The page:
Aria T’Loak, in my opinion, is the strongest feminist representation in the game because she runs Omega: A haven that operates outside of galactic law and is essentially a society of the marginalized. (marginalized groups are those that are oppressed or unaccounted for by a dominant culture. Members of these groups are considered “other,” as opposed to same.) In this realm of the other, Aria’s rule is unquestionable, and this has little to do with her gender or her race. Quite simply, as an individual, she has come to find strength in this epicenter of marginalization. This type of feminist representation, one that does not emphasize the difference in sex and gender, but rather emphasizes marginality as a point of departure, is the most effective, in my opinion, because it brings attention to the constructedness of gender roles and expectations.
There is one instance during which Aria seems to be intentionally presented as a symbol for opposition against patriarchal figures, and that’s during the side-quest called “the patriarch.” This is another one of those cases that make me wonder whether Bioware is aware of the charged messages they’re creating. During this quest, the fact that Aria was a marginalized subject who overcame masculine oppression becomes too blatant to ignore. For those that haven’t played this quest, the player is sent to protect Aria’s old arch-nemesis, whom she calls the patriarch. I won’t explain the entire quest, but once again, the word choice is what really drives me to make such conclusions.
Interestingly enough, the game presents an equally strong, but clearly distinct representation of feminine strength with the introduction of Samara the Justicar. While Aria finds strength in marginality and operates outside of traditional laws and codes, Samara embodies the very definition of the law, of distinct notions between right and wrong, good and evil. However, because the Asari are an all-female race, one could argue that this representation makes the claim that the realms of logic, reason, and law can be usefully appropriated by females; it claims that males do not have exclusive rights to these modes of conceptualization.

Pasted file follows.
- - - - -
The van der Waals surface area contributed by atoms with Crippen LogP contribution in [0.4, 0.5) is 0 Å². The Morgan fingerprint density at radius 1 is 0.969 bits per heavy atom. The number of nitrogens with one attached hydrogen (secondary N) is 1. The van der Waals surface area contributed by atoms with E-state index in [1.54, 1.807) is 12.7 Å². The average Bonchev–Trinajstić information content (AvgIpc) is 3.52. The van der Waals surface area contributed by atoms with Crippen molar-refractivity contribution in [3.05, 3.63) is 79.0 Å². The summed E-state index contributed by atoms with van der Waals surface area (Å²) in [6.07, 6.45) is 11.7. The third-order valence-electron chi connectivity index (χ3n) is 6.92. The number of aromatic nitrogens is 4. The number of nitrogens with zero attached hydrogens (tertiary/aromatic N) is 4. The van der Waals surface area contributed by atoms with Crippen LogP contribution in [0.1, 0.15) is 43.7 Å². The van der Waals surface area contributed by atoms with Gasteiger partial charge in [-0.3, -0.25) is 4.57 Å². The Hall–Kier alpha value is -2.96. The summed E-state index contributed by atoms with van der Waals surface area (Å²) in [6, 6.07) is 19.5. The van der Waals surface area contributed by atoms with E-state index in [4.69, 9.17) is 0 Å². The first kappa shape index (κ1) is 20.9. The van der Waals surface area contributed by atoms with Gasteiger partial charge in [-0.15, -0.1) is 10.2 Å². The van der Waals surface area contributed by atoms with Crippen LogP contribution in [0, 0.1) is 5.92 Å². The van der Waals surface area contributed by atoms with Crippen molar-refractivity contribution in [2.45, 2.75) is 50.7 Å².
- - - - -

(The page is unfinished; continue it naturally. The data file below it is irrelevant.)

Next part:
While I understand that both representations can be construed as sexist, my goal was to show that they can also be seen as positive figures. It seems that issues of gender and sex can always be problematic, which is precisely why we should discuss them at length, even if clear-cut answers aren’t attainable. Other examples I would like to discuss, and maybe I’ll have the time to do so in the future, are Jack and Morinth (Samara’s daughter).
***I didn’t know where to squeeze this in, but one of the bars in Mass Effect 1 is called “Chora’s den.” This is significant because the concept of the “chora” is a central part of Julia Kristeva’s writing. Julia Kristeva works with issues of marginality and feminism. (could be a coincidence though).
If you want to read an excellent feminist critique of Mass Effect, here you go.
I still want to talk about these topics, but probably wont. Can one of you guys do it? : Ethical Dilemmas, Questions of Identity, God and Faith, Space and Place: the settings of ME2, Music and Mood.